You can tell a lot about a chap from the way he plays golf, in fact it is almost as enlightening playing nine holes with David Lloyd as it is chatting with him for an hour beforehand. His brother, John, joins us on the golf course, too. He has a short, unfussy back-swing, and hits the ball steadily but not very far. David, on the other hand, spares nothing. A big pivot and wallop, it goes a mile, surprisingly often in the right direction.
David Lloyd, 53, is one of life's wallopers, a philosophy which has acquired him a business empire, considerable wealth and not a few enemies. It was the reason he was made Davis Cup captain and the reason he was sacked. And it is the reason I am eager to speak to him about Wimbledon, Tim Henman, the Lawn Tennis Association and the condition of British tennis.
Whatever he has to say, I know it will not be anodyne. He does not disappoint. We meet at The Wisley, an exclusive private golf club in Surrey. The car park resembles the forecourt of a Mercedes showroom, at least until I trundle in in my Volvo. It is the sort of place where, if you can afford membership, you can afford not to care what people think of you. Enter D Lloyd, object of the tennis establishment's disapproval for precisely 35 years.
"It started when I won Junior Wimbledon in 1966. In the final I played a guy called John Mendoza, who wore glasses. When it started to spit with rain I lobbed it up in the air, so he couldn't see. I got blitzed. How could I use such tactics? I thought I'd used my brains." Lloyd chuckles. He does not wear glasses himself, at least not rose-tinted ones. He later fared creditably at Wimbledon, reaching the semi-final of the men's doubles and the last 32 in the singles, but he is not sentimental about the old place. The time has come, he says, to tear up the hallowed turf.
"The men's game is hard to watch at Wimbledon now. You can get some decent matches early on, when you find two clay-court players playing each other, or a clay-court player against a serve-and-volleyer, but later, when you get a Sampras playing a Krajicek or an Ivanisevic, it's unwatchable.
"How many really great matches have we seen at Wimbledon over the last 15 years or so, since the new rackets came in? Rafter against Agassi last year was a great match, but some of the men's finals have hardly had a rally. I'm not knocking the standard – the Sampras second serve is without doubt the best second serve the game has ever seen – but it's not great to watch. I think it's a fallacy to think Wimbledon is great because it's on grass. When I played, the US Open was on grass, so was the Australian. They haven't suffered, they've got better. Other surfaces make it a better game. And here you've got a tournament calling itself the greatest in the world, but there's no Kuerten, there's no Corretja. I'm not sure how long you can say it's the best tournament when some of the top players aren't there."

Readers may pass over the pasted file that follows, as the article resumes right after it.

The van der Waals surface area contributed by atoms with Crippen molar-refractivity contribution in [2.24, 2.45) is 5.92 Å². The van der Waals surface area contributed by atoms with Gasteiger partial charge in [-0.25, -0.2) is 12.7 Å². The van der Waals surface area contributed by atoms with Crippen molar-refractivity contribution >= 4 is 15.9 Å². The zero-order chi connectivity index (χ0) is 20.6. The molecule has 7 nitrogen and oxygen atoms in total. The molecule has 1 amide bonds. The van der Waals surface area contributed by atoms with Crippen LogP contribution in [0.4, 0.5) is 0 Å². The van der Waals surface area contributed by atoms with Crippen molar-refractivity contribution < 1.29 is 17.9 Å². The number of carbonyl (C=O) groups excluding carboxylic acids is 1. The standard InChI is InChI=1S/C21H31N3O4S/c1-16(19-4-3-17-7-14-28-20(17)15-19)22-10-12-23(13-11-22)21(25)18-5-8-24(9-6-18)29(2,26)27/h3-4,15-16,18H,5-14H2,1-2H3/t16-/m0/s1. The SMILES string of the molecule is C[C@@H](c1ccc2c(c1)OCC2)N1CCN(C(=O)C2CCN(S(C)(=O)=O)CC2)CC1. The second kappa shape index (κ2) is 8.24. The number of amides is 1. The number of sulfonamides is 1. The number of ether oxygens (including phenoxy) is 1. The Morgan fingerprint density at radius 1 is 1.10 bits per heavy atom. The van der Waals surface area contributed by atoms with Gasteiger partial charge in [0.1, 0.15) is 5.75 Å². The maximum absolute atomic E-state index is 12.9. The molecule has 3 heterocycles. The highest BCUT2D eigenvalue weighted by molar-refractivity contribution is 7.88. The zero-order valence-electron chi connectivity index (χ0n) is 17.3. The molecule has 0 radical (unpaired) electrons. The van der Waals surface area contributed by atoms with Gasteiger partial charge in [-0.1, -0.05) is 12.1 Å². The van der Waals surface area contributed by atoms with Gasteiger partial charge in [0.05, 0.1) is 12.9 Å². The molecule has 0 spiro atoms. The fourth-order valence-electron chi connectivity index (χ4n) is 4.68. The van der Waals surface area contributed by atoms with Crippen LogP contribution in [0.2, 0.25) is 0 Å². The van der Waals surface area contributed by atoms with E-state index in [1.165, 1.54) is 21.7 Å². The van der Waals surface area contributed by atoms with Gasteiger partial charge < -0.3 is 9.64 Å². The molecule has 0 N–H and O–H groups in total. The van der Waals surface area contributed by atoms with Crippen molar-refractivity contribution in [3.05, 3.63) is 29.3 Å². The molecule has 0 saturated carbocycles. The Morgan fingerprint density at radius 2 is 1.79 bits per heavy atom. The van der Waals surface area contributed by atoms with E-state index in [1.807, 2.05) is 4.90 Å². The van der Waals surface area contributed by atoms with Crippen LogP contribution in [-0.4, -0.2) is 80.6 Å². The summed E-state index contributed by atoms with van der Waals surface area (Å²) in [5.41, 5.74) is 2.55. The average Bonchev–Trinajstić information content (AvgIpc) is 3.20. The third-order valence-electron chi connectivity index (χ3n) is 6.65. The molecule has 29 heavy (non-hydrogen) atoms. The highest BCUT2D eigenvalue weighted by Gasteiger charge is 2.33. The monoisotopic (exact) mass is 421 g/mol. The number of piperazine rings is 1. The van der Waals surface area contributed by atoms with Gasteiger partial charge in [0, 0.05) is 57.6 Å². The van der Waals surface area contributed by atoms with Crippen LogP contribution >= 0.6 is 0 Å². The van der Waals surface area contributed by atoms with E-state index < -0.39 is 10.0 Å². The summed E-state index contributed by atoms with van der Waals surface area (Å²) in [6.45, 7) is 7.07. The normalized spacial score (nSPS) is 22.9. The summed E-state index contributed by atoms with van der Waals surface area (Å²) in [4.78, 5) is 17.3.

OK, so what would he do about it? "I'd cover the courts and I'd go out and get the best synthetic carpet. It would still be quick, but not as quick, and it would still be green. There'd be no deviation when the courts get wet, and no damage. These new dimpled shoes rip the court up, and a Sampras, who can serve on a sixpence, will serve at a patch. When he does, he's impossible to return."
Which brings us to Henman, expected to meet his old nemesis Sampras in the quarter-finals. Lloyd has known Henman since the Great British Hope was 10 and part of the Slater squad, a coaching project funded by Lloyd and the business tycoon Jim Slater. "Even at 10 he was blinkered," says Lloyd. "He had the selfishness you need to become a top tennis player."